Track 12 - April 21 – 23, 2015
Meeting the Challenge in a Data-Centric World
Data security is defined by the processes and mechanisms in place that prevent data misuse and identify threat risks. However, many biological research data sources, from IP to genomic to mobile, require different levels of security. The reality is that it matters not where your data exists, but the ways in which data is accessed. Track 12 addresses security services for both cloud-based systems and traditional computing.
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Tuesday, April 21
7:00 am Workshop Registration and Morning Coffee
8:00 – 11:30 Recommended Morning Pre-Conference Workshops*
An Embarrassment of Riches: Choosing and Implementing Cloud Infrastructure
12:30 – 4:00 pm Recommended Afternoon Pre-Conference Workshops*
Large-Scale NGS Analysis Using Globus Genomics
* Separate registration required
2:00 – 6:30 Main Conference Registration
5:00 – 7:00 Welcome Reception in the Exhibit Hall with Poster Viewing
Wednesday, April 22
7:00 am Registration Open and Morning Coffee
9:00 Benjamin Franklin Awards and Laureate Presentation
9:30 Best Practices Awards Program
9:45 Coffee Break in the Exhibit Hall with Poster Viewing
10:50 Chairperson’s Opening Remarks
11:00 FEATURED PRESENTATION: COMPLIANT CLOUD COMPUTING
Krista Woodley, Director, Information Technology, Biogen Idec
We provide insight on how to best manage SaaS-based projects in a regulated world, by discussing best practices for Lifecycle management, change control, security management and IT risk management. IT and business project teams will have a clear understanding of how to optimize their IT deployments in this new cloud-based environment.
11:30 Rethinking Cloud Security: You Can’t Control What You Can’t See
Elizabeth Lawler, CEO, Conjur, Inc.
As more companies adopt DevOps programs and build new infrastructure, the quantity and sensitivity of data being processed outside of the traditional IT stack are growing. Few organizations know where the access points into this information are, or how to secure them. We outline best practices for establishing visibility and control in this new space, drawing real-world examples from environments large and small.
12:00 pm Presentation to be Announced
12:30 Session Break
12:40 Luncheon Presentation I
Speaker to be Announced
1:10 Luncheon Presentation II (Sponsorship Opportunity Available)
1:40 Session Break
1:50 Chairperson’s Remarks
1:55 Security vs. Freedom – It‘s Not a Matter of Philosophy
Nora Manstein, Ph.D., IT Project Manager, Bayer Business Services GmbH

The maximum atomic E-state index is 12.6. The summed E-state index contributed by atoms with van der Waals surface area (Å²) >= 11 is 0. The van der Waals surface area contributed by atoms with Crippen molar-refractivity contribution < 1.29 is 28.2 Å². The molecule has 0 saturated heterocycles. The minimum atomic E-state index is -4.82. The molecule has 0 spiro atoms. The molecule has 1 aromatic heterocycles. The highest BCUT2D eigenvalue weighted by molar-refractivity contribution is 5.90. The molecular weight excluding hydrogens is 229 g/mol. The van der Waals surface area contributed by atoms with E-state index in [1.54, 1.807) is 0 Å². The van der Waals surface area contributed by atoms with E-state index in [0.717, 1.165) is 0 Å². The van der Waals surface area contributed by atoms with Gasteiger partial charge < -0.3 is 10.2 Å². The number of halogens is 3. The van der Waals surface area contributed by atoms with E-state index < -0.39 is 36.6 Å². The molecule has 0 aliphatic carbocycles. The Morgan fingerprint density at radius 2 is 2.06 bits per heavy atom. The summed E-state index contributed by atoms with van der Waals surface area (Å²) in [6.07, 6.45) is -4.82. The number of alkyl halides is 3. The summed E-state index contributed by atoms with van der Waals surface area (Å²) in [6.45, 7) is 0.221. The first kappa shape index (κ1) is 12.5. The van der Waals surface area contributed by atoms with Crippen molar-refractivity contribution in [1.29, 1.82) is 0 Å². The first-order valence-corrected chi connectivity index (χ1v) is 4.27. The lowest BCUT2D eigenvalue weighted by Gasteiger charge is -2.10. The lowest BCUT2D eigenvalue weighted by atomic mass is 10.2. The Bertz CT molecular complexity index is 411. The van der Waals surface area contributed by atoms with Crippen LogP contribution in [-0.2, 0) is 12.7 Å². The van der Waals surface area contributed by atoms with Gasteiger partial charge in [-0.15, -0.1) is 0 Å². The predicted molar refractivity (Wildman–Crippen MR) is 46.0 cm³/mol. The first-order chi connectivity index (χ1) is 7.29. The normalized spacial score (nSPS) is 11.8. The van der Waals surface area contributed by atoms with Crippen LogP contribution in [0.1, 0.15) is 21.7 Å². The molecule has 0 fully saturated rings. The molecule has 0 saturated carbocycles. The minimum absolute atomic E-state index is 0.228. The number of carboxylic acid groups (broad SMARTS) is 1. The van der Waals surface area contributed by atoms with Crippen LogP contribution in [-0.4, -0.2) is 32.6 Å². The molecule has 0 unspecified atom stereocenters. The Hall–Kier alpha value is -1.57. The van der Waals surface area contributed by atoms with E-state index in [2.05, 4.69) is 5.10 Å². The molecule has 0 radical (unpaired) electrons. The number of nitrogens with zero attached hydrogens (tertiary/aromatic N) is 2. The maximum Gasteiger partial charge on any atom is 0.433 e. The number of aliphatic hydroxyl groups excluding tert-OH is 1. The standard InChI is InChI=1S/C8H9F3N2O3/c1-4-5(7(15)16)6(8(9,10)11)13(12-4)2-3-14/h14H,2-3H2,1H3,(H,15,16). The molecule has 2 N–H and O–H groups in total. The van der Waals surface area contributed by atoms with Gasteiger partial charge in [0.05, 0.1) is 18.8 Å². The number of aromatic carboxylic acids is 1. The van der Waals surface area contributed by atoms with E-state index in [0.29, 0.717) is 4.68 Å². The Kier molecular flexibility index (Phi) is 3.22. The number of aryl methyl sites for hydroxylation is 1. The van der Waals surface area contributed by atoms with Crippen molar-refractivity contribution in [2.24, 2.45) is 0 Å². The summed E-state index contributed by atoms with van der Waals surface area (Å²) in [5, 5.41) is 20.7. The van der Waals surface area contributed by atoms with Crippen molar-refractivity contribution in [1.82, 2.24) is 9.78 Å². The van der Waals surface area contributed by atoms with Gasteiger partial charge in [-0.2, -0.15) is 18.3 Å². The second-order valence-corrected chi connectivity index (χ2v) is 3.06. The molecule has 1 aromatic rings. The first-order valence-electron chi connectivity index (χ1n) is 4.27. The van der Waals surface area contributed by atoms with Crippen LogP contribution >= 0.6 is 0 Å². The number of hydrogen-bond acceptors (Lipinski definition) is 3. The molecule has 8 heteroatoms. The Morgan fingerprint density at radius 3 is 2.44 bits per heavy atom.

We contribute to the debate on how patient’s rights and wishes are respected and meaningful research with patient data can be done. In order to support this, we have developed an organizational process and a technical tool by which patients’ informed consents are an integral part of the authorization process, allowing compliant access to and scientific analysis of patient data.
2:25 Privacy, Access Control and Security in Clinical Genomics Environments
Toby Bloom, Ph.D., Deputy Scientific Director, Informatics, New York Genome Center
The integration of clinical and genomic data introduces new, complex problems in privacy and security. These include protecting the anonymity of clinical data when it is linked to “self-identifying” genomic data; managing the fine-granularity access control required to share data from multiple projects; and overcoming the regulatory and legal hurdles associated with clinical genomic data. We discuss these and other access issues.
2:55 Sponsored Presentation (Opportunity Available)
3:25 Refreshment Break in the Exhibit Hall with Poster Viewing
4:00 Data Integration, Privacy and Openness at PatientsLikeMe, a Social Network for Patients with Life-Altering Conditions
Marcia M. Nizzari, MS, Vice President, Engineering, PatientsLikeMe, Inc.
PatientsLikeMe provides a social network and research platform for capturing, curating and analyzing patient-reported data. With 300,000+ users, 2,300+ conditions represented and over 25 million health datapoints collected, it provides a new, rich source of data to integrate with EHR and genomic data to drive new insights about disease. We discuss trade-offs in privacy and openness when combining EHR and other sources of clinical and research data – such as -omics – with patient-reported data.
4:30 Differential Privacy: Future-Proof Protection for Sensitive Data